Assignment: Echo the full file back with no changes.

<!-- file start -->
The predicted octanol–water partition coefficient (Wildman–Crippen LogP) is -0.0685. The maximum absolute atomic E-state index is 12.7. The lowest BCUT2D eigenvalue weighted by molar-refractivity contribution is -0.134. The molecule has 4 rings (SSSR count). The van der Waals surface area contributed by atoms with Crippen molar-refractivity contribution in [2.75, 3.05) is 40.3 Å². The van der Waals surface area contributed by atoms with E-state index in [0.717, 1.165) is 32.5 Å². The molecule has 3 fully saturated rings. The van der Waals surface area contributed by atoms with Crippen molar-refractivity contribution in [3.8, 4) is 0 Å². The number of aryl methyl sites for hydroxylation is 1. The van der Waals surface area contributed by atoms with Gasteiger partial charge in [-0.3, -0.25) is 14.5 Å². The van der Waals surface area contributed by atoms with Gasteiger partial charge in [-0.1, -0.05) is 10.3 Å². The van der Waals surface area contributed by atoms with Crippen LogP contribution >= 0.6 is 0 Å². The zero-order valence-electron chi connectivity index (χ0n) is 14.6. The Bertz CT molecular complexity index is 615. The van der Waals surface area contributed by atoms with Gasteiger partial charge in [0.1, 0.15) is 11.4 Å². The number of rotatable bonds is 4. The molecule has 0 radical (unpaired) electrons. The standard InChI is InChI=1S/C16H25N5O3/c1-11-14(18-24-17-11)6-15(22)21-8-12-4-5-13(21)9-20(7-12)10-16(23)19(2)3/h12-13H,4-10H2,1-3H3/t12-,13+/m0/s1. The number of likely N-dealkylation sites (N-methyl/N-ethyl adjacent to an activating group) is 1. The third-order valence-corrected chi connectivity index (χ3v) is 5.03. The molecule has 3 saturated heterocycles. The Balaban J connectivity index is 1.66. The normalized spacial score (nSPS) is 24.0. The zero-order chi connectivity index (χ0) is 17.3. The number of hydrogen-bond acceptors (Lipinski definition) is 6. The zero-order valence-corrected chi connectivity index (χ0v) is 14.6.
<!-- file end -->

The predicted octanol–water partition coefficient (Wildman–Crippen LogP) is -0.0685. The maximum absolute atomic E-state index is 12.7. The lowest BCUT2D eigenvalue weighted by molar-refractivity contribution is -0.134. The molecule has 4 rings (SSSR count). The van der Waals surface area contributed by atoms with Crippen molar-refractivity contribution in [2.75, 3.05) is 40.3 Å². The van der Waals surface area contributed by atoms with E-state index in [0.717, 1.165) is 32.5 Å². The molecule has 3 fully saturated rings. The van der Waals surface area contributed by atoms with Crippen molar-refractivity contribution in [3.8, 4) is 0 Å². The number of aryl methyl sites for hydroxylation is 1. The van der Waals surface area contributed by atoms with Gasteiger partial charge in [-0.3, -0.25) is 14.5 Å². The van der Waals surface area contributed by atoms with Gasteiger partial charge in [-0.1, -0.05) is 10.3 Å². The van der Waals surface area contributed by atoms with Crippen LogP contribution >= 0.6 is 0 Å². The zero-order valence-electron chi connectivity index (χ0n) is 14.6. The Bertz CT molecular complexity index is 615. The van der Waals surface area contributed by atoms with Gasteiger partial charge in [0.1, 0.15) is 11.4 Å². The number of rotatable bonds is 4. The molecule has 0 radical (unpaired) electrons. The standard InChI is InChI=1S/C16H25N5O3/c1-11-14(18-24-17-11)6-15(22)21-8-12-4-5-13(21)9-20(7-12)10-16(23)19(2)3/h12-13H,4-10H2,1-3H3/t12-,13+/m0/s1. The number of likely N-dealkylation sites (N-methyl/N-ethyl adjacent to an activating group) is 1. The third-order valence-corrected chi connectivity index (χ3v) is 5.03. The molecule has 3 saturated heterocycles. The Balaban J connectivity index is 1.66. The normalized spacial score (nSPS) is 24.0. The zero-order chi connectivity index (χ0) is 17.3. The number of hydrogen-bond acceptors (Lipinski definition) is 6. The zero-order valence-corrected chi connectivity index (χ0v) is 14.6.